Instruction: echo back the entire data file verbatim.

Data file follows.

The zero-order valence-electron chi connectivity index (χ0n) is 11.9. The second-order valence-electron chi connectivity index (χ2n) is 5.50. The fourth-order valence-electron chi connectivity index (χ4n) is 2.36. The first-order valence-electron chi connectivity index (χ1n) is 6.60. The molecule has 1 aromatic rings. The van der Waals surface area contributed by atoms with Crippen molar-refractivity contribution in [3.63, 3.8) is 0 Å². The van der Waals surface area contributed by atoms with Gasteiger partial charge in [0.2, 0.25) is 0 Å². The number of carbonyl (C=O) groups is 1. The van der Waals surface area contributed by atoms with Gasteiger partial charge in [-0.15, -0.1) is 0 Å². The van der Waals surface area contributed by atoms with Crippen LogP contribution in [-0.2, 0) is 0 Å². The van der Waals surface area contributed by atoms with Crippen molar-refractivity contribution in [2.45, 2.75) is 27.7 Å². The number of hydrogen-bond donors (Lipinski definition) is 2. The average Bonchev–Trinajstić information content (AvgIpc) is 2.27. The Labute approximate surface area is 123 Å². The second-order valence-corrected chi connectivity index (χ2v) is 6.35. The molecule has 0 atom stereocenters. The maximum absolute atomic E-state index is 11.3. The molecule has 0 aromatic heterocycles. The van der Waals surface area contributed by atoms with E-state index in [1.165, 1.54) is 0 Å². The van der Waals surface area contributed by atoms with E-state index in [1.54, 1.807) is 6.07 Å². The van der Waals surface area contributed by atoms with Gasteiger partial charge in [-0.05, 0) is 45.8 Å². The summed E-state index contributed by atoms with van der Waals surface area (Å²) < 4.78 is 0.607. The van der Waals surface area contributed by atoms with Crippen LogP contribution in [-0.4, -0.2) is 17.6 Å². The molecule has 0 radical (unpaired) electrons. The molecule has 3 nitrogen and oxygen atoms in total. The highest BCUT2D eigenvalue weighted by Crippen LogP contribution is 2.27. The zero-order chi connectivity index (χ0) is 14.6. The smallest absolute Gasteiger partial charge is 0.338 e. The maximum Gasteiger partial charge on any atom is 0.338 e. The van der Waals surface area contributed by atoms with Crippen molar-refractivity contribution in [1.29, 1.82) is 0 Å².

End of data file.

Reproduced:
The zero-order valence-electron chi connectivity index (χ0n) is 11.9. The second-order valence-electron chi connectivity index (χ2n) is 5.50. The fourth-order valence-electron chi connectivity index (χ4n) is 2.36. The first-order valence-electron chi connectivity index (χ1n) is 6.60. The molecule has 1 aromatic rings. The van der Waals surface area contributed by atoms with Crippen molar-refractivity contribution in [3.63, 3.8) is 0 Å². The van der Waals surface area contributed by atoms with Gasteiger partial charge in [0.2, 0.25) is 0 Å². The number of carbonyl (C=O) groups is 1. The van der Waals surface area contributed by atoms with Gasteiger partial charge in [-0.15, -0.1) is 0 Å². The van der Waals surface area contributed by atoms with Crippen LogP contribution in [-0.2, 0) is 0 Å². The van der Waals surface area contributed by atoms with Crippen molar-refractivity contribution in [2.45, 2.75) is 27.7 Å². The number of hydrogen-bond donors (Lipinski definition) is 2. The average Bonchev–Trinajstić information content (AvgIpc) is 2.27. The Labute approximate surface area is 123 Å². The second-order valence-corrected chi connectivity index (χ2v) is 6.35. The molecule has 0 atom stereocenters. The maximum absolute atomic E-state index is 11.3. The molecule has 0 aromatic heterocycles. The van der Waals surface area contributed by atoms with E-state index in [1.165, 1.54) is 0 Å². The van der Waals surface area contributed by atoms with E-state index in [1.54, 1.807) is 6.07 Å². The van der Waals surface area contributed by atoms with Gasteiger partial charge in [-0.05, 0) is 45.8 Å². The summed E-state index contributed by atoms with van der Waals surface area (Å²) < 4.78 is 0.607. The van der Waals surface area contributed by atoms with Crippen LogP contribution in [-0.4, -0.2) is 17.6 Å². The molecule has 0 radical (unpaired) electrons. The molecule has 3 nitrogen and oxygen atoms in total. The highest BCUT2D eigenvalue weighted by Crippen LogP contribution is 2.27. The zero-order chi connectivity index (χ0) is 14.6. The smallest absolute Gasteiger partial charge is 0.338 e. The maximum Gasteiger partial charge on any atom is 0.338 e. The van der Waals surface area contributed by atoms with Crippen molar-refractivity contribution in [1.29, 1.82) is 0 Å².